"I had a clean shot," Blackmon said. "I could have smoked that dude."
Chasing the play from behind, the angle Blackmon had would have allowed him to level the oncoming tackler. But Blackmon chose to simply get in the defender's way instead, recalling a blind-side block he delivered in a similar situation last year for the Jacksonville Jaguars that saw Blackmon flagged for unnecessary roughness - and eventually, fined, too - and the return called back.
"It was one of those things where it was like it could have been legal, but I was like let me just get in his way and slow him down," said Blackmon. "Tyler is fast enough to get by him."
Sure enough, Tyler was fast enough. The defender that was on Lockett's backside started to stumble after Blackmon stepped in his way, and Lockett, as we know, found the end zone moments later.
"I mentioned earlier in the week that we drafted him to be a returner, and it's pretty cool that that's how it happens, that it works out like that," Blackmon said. "He's really, really good at that."
Doug Baldwin, 2014's leading receiver, has been impressed with Lockett from the start, well before the rookie started to excel in preseason play. Baldwin already labeled Lockett more polished than he was during his own rookie season, which marked the first time Baldwin led the Seahawks in receiving. As a position group, Baldwin and his fellow receivers take pride in performing well on special teams, and Saturday's 67-yard punt return for a touchdown from Lockett featured Baldwin leading the way as a blocker at the 35-yard-line.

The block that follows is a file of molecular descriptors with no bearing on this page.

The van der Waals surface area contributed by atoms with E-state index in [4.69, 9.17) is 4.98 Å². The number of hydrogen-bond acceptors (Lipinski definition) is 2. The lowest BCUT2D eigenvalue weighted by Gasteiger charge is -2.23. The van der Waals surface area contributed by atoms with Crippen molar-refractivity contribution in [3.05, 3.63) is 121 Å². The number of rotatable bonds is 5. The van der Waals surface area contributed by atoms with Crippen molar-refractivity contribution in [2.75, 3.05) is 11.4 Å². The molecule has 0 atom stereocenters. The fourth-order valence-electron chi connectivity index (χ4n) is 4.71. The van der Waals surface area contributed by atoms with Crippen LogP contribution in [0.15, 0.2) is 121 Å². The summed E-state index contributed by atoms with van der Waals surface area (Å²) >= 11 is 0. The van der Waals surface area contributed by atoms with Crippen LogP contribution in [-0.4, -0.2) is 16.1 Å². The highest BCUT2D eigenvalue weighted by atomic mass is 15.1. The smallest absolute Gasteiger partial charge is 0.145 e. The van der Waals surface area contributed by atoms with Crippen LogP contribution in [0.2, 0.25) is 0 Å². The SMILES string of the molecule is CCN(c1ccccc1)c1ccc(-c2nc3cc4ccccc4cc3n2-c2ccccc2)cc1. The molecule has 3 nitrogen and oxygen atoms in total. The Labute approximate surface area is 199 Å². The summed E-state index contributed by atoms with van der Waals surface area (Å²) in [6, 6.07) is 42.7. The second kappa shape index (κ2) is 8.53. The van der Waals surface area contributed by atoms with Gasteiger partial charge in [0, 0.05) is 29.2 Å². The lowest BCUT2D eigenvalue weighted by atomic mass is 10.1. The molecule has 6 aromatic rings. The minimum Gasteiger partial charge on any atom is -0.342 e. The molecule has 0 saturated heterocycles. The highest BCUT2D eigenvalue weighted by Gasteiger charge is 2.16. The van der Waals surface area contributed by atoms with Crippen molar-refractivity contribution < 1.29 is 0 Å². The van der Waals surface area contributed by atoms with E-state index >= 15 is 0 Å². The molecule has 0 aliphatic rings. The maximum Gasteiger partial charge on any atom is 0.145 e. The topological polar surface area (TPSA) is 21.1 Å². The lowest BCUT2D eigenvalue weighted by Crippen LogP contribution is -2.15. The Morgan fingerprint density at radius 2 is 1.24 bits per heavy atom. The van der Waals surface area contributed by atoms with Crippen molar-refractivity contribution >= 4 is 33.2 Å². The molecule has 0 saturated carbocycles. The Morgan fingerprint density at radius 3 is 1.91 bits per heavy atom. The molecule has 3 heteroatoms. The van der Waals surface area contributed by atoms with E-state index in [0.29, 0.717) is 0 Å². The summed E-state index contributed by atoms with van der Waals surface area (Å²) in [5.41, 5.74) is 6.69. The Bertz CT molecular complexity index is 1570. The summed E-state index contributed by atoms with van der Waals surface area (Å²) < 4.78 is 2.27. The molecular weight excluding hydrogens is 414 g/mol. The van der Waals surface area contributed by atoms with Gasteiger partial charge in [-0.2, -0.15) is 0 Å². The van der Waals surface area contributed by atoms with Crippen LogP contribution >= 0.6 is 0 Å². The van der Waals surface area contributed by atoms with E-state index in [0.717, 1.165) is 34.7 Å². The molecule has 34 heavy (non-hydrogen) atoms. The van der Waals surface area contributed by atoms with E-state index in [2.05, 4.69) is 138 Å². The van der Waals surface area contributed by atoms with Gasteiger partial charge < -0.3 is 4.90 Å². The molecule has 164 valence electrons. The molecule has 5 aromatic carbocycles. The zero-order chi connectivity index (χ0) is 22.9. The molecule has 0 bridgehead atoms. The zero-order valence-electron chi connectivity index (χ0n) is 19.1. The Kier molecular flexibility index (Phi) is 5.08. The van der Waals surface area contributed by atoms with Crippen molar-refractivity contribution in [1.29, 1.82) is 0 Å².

"It's extremely fun, man, because we feel like we're impacting the game," Baldwin said. "We feel like we're impacting this team in a positive manner. So we've got a guy returning the punt and we've got a couple guys on the outside blocking for him, it's like we're making a difference. Sometimes it feels like we don't get to make the difference on offense all the time, but we do it on special teams. So it's always fun that we can do that together."
Cornerback Tharold Simon, seeing his first action of the year after starting the season on the physically unable to perform list, was part of the unit that provided the first hole for Lockett to run through. He then spent a majority of the play trying to chase Lockett down field.
"It's crazy, he's fast, man," said Simon. "I tried to catch him after I had the block as he comes across the field one time, then he cut back across the field. I'm like, 'Yeah, this kid's fast.' He's real good, though. I love him back there."
The Seahawks head coach's reaction not only hit on what makes Lockett so great in the return game, but also on how the mere threat of a Lockett return should put Seattle in more favorable field position more often than not.
"He runs 4.3 and he's got great feel and he's got all the guts that you need to be a great returner," Carroll said. "Obviously, you saw tonight really terrific vision to use the whole field for that return. He's been doing it his whole life and we really shouldn't even be that surprised. He's done this forever. So it's awesome that John [Schneider] found him, picked him, got him on our team and the factor that we were hoping to get really looks like it's available.
"We won't always be able to hit returns like that for touchdowns and stuff, but it's a great threat that'll help us in many situations to come."
From The Sideline
Richard Sherman, who saw his first snaps of preseason play on Saturday in San Diego, wasn't on the field for Lockett's big return. But the All-Pro cornerback liked everything he saw.
"He's an explosive player," Sherman said. "I think he believes in his ability. He made things happen, he corrected some of the blocks, and he had great vision. I think that's one of his gifts. That's why they drafted him to do that. We're fortunate to have him."